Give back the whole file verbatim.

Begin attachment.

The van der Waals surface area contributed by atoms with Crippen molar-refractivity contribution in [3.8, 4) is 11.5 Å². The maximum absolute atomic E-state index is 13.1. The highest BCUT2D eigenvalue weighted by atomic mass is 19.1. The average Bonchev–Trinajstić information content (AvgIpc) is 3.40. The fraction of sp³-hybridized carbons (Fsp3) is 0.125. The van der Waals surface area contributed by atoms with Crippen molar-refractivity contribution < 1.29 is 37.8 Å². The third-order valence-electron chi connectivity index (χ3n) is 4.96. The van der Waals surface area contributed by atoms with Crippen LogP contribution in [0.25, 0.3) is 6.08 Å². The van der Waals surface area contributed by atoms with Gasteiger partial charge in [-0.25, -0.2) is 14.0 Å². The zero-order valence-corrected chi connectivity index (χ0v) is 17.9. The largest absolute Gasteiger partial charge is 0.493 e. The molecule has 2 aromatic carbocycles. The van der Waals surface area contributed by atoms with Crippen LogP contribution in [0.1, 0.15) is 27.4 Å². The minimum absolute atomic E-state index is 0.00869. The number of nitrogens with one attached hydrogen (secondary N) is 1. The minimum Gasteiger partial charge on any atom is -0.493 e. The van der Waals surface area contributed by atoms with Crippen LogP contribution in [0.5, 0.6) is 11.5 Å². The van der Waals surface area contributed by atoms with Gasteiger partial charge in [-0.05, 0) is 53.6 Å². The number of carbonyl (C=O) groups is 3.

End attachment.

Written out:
The van der Waals surface area contributed by atoms with Crippen molar-refractivity contribution in [3.8, 4) is 11.5 Å². The maximum absolute atomic E-state index is 13.1. The highest BCUT2D eigenvalue weighted by atomic mass is 19.1. The average Bonchev–Trinajstić information content (AvgIpc) is 3.40. The fraction of sp³-hybridized carbons (Fsp3) is 0.125. The van der Waals surface area contributed by atoms with Crippen molar-refractivity contribution < 1.29 is 37.8 Å². The third-order valence-electron chi connectivity index (χ3n) is 4.96. The van der Waals surface area contributed by atoms with Crippen LogP contribution in [0.25, 0.3) is 6.08 Å². The van der Waals surface area contributed by atoms with Gasteiger partial charge in [-0.25, -0.2) is 14.0 Å². The zero-order valence-corrected chi connectivity index (χ0v) is 17.9. The largest absolute Gasteiger partial charge is 0.493 e. The molecule has 2 aromatic carbocycles. The van der Waals surface area contributed by atoms with Crippen LogP contribution in [0.1, 0.15) is 27.4 Å². The minimum absolute atomic E-state index is 0.00869. The number of nitrogens with one attached hydrogen (secondary N) is 1. The minimum Gasteiger partial charge on any atom is -0.493 e. The van der Waals surface area contributed by atoms with Crippen LogP contribution in [0.5, 0.6) is 11.5 Å². The van der Waals surface area contributed by atoms with Gasteiger partial charge in [-0.05, 0) is 53.6 Å². The number of carbonyl (C=O) groups is 3.